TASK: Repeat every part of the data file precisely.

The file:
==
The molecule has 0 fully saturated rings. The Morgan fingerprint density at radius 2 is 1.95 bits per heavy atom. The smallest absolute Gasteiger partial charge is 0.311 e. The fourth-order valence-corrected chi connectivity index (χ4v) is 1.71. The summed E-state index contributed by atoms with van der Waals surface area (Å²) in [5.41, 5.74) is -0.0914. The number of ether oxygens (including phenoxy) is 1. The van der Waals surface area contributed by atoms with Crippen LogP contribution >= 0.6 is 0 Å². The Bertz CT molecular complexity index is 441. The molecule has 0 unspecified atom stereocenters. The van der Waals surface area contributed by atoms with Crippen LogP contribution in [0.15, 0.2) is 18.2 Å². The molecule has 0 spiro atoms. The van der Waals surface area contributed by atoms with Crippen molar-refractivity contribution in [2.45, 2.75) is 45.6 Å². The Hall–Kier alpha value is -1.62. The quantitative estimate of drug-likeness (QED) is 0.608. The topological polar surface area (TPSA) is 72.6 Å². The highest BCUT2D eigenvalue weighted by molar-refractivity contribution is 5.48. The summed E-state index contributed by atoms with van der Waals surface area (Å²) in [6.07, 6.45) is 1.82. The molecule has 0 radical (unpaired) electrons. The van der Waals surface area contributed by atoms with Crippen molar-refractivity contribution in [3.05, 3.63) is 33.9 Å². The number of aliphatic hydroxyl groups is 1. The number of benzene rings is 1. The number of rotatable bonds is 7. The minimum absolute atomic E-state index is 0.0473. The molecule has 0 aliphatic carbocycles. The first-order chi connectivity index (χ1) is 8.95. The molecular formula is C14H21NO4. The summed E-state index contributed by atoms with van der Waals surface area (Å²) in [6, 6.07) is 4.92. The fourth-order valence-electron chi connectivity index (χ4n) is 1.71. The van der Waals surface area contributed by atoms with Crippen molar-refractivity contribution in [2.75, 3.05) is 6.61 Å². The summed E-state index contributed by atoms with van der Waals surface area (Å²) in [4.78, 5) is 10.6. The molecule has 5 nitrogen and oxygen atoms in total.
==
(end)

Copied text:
The molecule has 0 fully saturated rings. The Morgan fingerprint density at radius 2 is 1.95 bits per heavy atom. The smallest absolute Gasteiger partial charge is 0.311 e. The fourth-order valence-corrected chi connectivity index (χ4v) is 1.71. The summed E-state index contributed by atoms with van der Waals surface area (Å²) in [5.41, 5.74) is -0.0914. The number of ether oxygens (including phenoxy) is 1. The van der Waals surface area contributed by atoms with Crippen LogP contribution >= 0.6 is 0 Å². The Bertz CT molecular complexity index is 441. The molecule has 0 unspecified atom stereocenters. The van der Waals surface area contributed by atoms with Crippen LogP contribution in [0.15, 0.2) is 18.2 Å². The molecule has 0 spiro atoms. The van der Waals surface area contributed by atoms with Crippen molar-refractivity contribution in [2.45, 2.75) is 45.6 Å². The Hall–Kier alpha value is -1.62. The quantitative estimate of drug-likeness (QED) is 0.608. The topological polar surface area (TPSA) is 72.6 Å². The highest BCUT2D eigenvalue weighted by molar-refractivity contribution is 5.48. The summed E-state index contributed by atoms with van der Waals surface area (Å²) in [6.07, 6.45) is 1.82. The molecule has 0 radical (unpaired) electrons. The van der Waals surface area contributed by atoms with Crippen molar-refractivity contribution in [3.05, 3.63) is 33.9 Å². The number of aliphatic hydroxyl groups is 1. The number of benzene rings is 1. The number of rotatable bonds is 7. The minimum absolute atomic E-state index is 0.0473. The molecule has 0 aliphatic carbocycles. The first-order chi connectivity index (χ1) is 8.95. The molecular formula is C14H21NO4. The summed E-state index contributed by atoms with van der Waals surface area (Å²) in [6, 6.07) is 4.92. The fourth-order valence-electron chi connectivity index (χ4n) is 1.71. The van der Waals surface area contributed by atoms with Crippen molar-refractivity contribution in [2.75, 3.05) is 6.61 Å². The summed E-state index contributed by atoms with van der Waals surface area (Å²) in [4.78, 5) is 10.6. The molecule has 5 nitrogen and oxygen atoms in total.